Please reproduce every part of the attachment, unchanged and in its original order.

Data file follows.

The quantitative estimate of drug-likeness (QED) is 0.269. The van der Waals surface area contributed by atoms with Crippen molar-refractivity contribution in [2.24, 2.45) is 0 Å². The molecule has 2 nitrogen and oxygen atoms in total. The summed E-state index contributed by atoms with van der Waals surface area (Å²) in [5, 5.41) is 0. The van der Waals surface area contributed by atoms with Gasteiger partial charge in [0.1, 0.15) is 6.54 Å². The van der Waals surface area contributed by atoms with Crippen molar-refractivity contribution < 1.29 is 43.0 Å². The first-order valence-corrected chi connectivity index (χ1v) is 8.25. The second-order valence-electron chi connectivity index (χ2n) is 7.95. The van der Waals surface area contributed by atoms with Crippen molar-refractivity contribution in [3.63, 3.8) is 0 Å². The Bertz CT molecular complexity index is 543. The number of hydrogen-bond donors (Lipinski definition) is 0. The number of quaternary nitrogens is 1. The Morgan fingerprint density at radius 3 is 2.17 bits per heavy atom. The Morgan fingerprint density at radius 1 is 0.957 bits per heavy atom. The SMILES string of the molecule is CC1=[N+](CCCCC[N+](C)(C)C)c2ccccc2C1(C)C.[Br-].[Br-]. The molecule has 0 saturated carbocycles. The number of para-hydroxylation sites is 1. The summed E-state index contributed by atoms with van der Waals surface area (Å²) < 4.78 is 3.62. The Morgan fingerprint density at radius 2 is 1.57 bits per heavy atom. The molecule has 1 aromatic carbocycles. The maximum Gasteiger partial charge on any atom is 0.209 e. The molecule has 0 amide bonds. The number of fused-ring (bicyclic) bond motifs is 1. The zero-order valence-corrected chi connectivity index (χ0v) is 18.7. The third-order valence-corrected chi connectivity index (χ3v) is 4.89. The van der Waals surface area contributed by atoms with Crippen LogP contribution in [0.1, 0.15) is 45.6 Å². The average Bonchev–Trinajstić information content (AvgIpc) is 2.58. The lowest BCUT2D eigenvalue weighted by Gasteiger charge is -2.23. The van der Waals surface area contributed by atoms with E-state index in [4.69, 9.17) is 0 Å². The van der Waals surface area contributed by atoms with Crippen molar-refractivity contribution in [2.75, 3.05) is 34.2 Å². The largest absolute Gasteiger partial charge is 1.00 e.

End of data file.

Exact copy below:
The quantitative estimate of drug-likeness (QED) is 0.269. The van der Waals surface area contributed by atoms with Crippen molar-refractivity contribution in [2.24, 2.45) is 0 Å². The molecule has 2 nitrogen and oxygen atoms in total. The summed E-state index contributed by atoms with van der Waals surface area (Å²) in [5, 5.41) is 0. The van der Waals surface area contributed by atoms with Gasteiger partial charge in [0.1, 0.15) is 6.54 Å². The van der Waals surface area contributed by atoms with Crippen molar-refractivity contribution < 1.29 is 43.0 Å². The first-order valence-corrected chi connectivity index (χ1v) is 8.25. The second-order valence-electron chi connectivity index (χ2n) is 7.95. The van der Waals surface area contributed by atoms with Crippen molar-refractivity contribution in [3.63, 3.8) is 0 Å². The Bertz CT molecular complexity index is 543. The number of hydrogen-bond donors (Lipinski definition) is 0. The number of quaternary nitrogens is 1. The Morgan fingerprint density at radius 3 is 2.17 bits per heavy atom. The Morgan fingerprint density at radius 1 is 0.957 bits per heavy atom. The SMILES string of the molecule is CC1=[N+](CCCCC[N+](C)(C)C)c2ccccc2C1(C)C.[Br-].[Br-]. The molecule has 0 saturated carbocycles. The number of para-hydroxylation sites is 1. The summed E-state index contributed by atoms with van der Waals surface area (Å²) < 4.78 is 3.62. The Morgan fingerprint density at radius 2 is 1.57 bits per heavy atom. The molecule has 1 aromatic carbocycles. The maximum Gasteiger partial charge on any atom is 0.209 e. The molecule has 0 amide bonds. The number of fused-ring (bicyclic) bond motifs is 1. The zero-order valence-corrected chi connectivity index (χ0v) is 18.7. The third-order valence-corrected chi connectivity index (χ3v) is 4.89. The van der Waals surface area contributed by atoms with Crippen LogP contribution in [0.1, 0.15) is 45.6 Å². The average Bonchev–Trinajstić information content (AvgIpc) is 2.58. The lowest BCUT2D eigenvalue weighted by Gasteiger charge is -2.23. The van der Waals surface area contributed by atoms with E-state index in [4.69, 9.17) is 0 Å². The van der Waals surface area contributed by atoms with Crippen molar-refractivity contribution in [2.75, 3.05) is 34.2 Å². The largest absolute Gasteiger partial charge is 1.00 e.